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Hospitalizations were more likely in patients with CDI of small bowel and Crohn's disease, with worse outcomes noted in patients admitted to ICU.
A new study investigated clinical characteristics and outcomes of patients with clostridium difficile infection (CDI) in the small bowel, compared to patients with CDI of the colon, citing a lack of previous data.
Investigators, led by Asif A. Hitawala, MD of the Cleveland Clinic Fairview Hospital, determined that among hospitalized patients, those with CDI of the small bowel had similar outcomes as those with CDI of the colon, while Crohn’s disease was seemingly more prevalent in the former, making hospitalizations more likely.
The study was presented virtually at Digestive Disease Week (DDW) 2021 Virtual Conference..
Investigators performed a retrospective study to assess the clinical characteristics and outcomes of the two patient groups, those with CDI of the colon and CDI of the small bowel.
Data was drawn from all patients admitted to the Cleveland Clinic hospitals from January 2008 – January 2020, with a diagnosis of CDI in the small bowel.
Patient criteria included ≥18 years, with a positive clostridium difficile assay with stool sample from ileostomy, and documentation of active CDI.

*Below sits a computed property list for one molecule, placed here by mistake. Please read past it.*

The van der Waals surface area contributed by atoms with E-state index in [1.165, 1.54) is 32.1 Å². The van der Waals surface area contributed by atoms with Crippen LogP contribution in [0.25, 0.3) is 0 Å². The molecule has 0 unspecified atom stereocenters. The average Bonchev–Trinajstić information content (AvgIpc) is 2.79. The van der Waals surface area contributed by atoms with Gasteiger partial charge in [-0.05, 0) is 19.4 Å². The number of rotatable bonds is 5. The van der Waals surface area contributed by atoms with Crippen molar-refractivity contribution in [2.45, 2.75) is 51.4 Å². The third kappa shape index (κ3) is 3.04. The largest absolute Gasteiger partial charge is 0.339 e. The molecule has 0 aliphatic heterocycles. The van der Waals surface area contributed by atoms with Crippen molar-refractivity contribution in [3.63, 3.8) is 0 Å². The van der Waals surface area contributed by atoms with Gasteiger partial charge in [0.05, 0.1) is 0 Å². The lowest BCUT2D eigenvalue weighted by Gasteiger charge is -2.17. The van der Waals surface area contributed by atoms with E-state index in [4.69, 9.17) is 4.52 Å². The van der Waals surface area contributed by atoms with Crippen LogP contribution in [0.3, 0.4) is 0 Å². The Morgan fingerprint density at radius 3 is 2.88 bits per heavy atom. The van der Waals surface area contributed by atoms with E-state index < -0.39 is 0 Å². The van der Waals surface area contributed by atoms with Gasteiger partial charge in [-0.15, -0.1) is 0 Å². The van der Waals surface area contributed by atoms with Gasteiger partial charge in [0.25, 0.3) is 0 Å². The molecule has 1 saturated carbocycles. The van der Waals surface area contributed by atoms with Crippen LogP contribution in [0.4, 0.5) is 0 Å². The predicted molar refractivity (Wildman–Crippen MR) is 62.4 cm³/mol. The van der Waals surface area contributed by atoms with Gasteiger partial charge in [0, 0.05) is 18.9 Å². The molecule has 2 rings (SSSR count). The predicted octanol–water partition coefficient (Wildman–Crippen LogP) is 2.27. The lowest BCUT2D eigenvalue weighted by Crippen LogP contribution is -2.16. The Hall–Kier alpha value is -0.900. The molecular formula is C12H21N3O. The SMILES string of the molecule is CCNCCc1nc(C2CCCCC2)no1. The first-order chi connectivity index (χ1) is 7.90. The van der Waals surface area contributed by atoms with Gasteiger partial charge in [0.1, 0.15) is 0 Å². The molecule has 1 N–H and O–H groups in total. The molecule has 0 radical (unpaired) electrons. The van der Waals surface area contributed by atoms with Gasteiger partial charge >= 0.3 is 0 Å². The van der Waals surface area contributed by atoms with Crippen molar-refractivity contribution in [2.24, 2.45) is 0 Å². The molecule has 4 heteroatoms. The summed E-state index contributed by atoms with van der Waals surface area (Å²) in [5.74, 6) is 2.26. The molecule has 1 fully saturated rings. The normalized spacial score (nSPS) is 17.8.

The team then recruited 2 age- and sex- matched hospitalized patients with CDI of the colon for every 1 patient with CDI of the small bowel.
Data on clinical characteristics and outcomes were collected by the team, while data was analyzed using R software.
The study identified 36 cases of CDI of the small bowel, with a median age of 62.5 years and equal numbers in males and females.
In comparison with patients hospitalized with CDI of the colon, patients with CDI of the small bowel had more severe disease, antidiarrheal medication use on admission, and Crohn’s disease.
The two had similar treatment with metronidazole and/or vancomycin (P >.2), with a small duration of treatment (P = .851). Each patient group had a similar length of stay, death rate, and CDI recurrence within 56 days.
Further, investigators found admission to intensive care unit (ICU) had a significant association with death (P = .038), even after adjustment for group (P = .039).
Investigators also found opioid use had significant associations with CDI recurrence.
After adjustment for group, the presence of antibiotic use within the past 30 days (P = .019), concurrent antibiotic use for another infection (P = .015), use of prokinetics prior to admission (P = .034), and ICU admission (P <.001) had significant associations with longer hospital length of stay.
Investigators concluded the study outcomes tended to be similar in both patient groups and current treatment strategies are effective for CDI of the small bowel.
“Amongst hospitalized patients, patients with CDI of the small bowel tend to have similar outcomes as compared to those with CDI of the colon,” investigators wrote.
However, they noted that patients with CDI of the small bowel and Crohn’s disease may be more likely to be hospitalized, while patients admitted to ICU tend to have worse outcomes.
The study, “Clinical Characteristics and Outcomes of Clostridium Difficile Enteritis Versus Colitis Amongst Hospitalized Patients: A Retrospective Case Control Study,” was published online by DDW.